Museum marks 40 years
Lambton Heritage Museum, south of Grand Bend, is celebrating its 40th year of telling the story of the surrounding county.
The museum opened in 1978 with the goal to “preserve and interpret the history of Lambton County”. And it has. From pre-settler days through the Lambton County oil boom to the county’s early industries, Lambton Heritage Museum has a fascinating story to tell.
While there are plenty of historic buildings and plaques on display along Ontario’s West Coast, most date from the time of European settlement in the mid-1800s. At Lambton Heritage Museum you can learn about the region before the settlers made their way into the area.
The museum’s Lambton Gallery tells the early origins of the area that is now Lambton County. It explains, for instance, the endless battles between plant and wind that shape and reshape the sand dunes along Lake Huron.
Moving on to human habitation, displays explain the early occupation of this area by the Attawandaron people who lived in the region between Lakes Huron and Erie more than 400 years ago. They were known as the Neutrals because they refused to get drawn into ongoing wars between the Huron aboriginal tribes around Georgian Bay and the Iroquois south of Lake Erie. But after the English settlers in the U.S. armed the Iroquois with muskets, and the French from Quebec armed the Hurons, the Iroquois wiped out the Hurons, and then turned on the peaceful, Attawandarons destroying them.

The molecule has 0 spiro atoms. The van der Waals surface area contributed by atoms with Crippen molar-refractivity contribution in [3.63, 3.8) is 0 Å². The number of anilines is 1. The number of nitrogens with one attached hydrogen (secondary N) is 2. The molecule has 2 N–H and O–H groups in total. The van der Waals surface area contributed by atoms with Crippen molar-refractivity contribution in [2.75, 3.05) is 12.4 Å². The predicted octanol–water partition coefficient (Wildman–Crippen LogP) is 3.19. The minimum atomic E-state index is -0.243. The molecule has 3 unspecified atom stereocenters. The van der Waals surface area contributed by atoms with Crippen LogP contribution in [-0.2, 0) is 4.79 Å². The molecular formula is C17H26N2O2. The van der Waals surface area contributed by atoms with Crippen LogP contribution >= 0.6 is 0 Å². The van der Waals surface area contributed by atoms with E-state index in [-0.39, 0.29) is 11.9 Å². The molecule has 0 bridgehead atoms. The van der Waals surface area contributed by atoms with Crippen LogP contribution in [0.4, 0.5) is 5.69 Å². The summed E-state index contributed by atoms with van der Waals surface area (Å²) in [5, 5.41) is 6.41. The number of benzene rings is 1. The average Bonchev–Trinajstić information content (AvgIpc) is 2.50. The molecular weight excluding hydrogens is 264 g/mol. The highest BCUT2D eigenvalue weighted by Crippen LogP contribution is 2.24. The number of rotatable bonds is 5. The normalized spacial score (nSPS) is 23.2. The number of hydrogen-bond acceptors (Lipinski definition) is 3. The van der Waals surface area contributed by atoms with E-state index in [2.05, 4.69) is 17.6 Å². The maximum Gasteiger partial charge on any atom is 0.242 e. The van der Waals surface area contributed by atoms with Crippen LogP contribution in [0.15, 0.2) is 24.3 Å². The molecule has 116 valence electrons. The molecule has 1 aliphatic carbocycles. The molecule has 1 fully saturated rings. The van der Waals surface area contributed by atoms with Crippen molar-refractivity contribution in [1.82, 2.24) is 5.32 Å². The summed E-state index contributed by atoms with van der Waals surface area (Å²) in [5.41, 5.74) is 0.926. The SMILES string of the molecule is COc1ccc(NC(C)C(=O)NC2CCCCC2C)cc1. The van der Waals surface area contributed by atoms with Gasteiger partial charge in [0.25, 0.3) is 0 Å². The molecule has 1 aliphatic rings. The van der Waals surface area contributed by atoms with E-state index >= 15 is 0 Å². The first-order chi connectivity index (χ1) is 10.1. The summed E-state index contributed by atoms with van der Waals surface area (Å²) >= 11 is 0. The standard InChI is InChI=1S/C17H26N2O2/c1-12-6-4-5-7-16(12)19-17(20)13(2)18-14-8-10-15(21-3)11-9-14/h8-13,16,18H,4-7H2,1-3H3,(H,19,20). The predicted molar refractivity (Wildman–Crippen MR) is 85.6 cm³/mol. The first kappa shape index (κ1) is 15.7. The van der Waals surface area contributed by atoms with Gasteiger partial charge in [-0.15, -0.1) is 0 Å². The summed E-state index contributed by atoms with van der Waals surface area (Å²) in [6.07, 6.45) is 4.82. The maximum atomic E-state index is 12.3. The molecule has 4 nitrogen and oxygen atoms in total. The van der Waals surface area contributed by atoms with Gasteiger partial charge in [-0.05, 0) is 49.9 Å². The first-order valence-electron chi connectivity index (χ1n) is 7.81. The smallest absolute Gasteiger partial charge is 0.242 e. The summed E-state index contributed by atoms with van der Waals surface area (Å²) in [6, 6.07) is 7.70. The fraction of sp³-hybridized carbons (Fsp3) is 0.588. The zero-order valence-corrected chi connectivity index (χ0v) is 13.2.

The exhibit goes on to explain the early years of settlement, the farming and household tools, the mills and other early industries including the story of the county’s role in the early oil industry.
But Lambton Heritage Museum is more than just the indoor displays. Out back you’ll find a blacksmith shop, a beef-ring slaughterhouse, a church, a school and a home, all fully furnished for the times, as well as two large implement sheds housing a fascinating assortment of agricultural implements. The outdoor buildings are open mid-April to mid-December.
To mark the museum’s own significant 40th year, a special exhibition 40 Years, 40 Objects, Celebrating Lambton’s Past will be on view until October 8.
Until October 31 the museum, eight kilometres south of Grand Bend, is open Monday to Friday from 10 a.m. to 5 p.m. and weekends and holidays from 11 a.m. to 5 p.m.
Admission is $5 for adults, $4 for seniors and students over 13 years of age, $3 for children 4-12 and free for younger children.
Further information on the museum itself and special programs is available on the museum’s website, www.lambtonmuseums.ca/heritage or you can give them a call at 519-243-2600.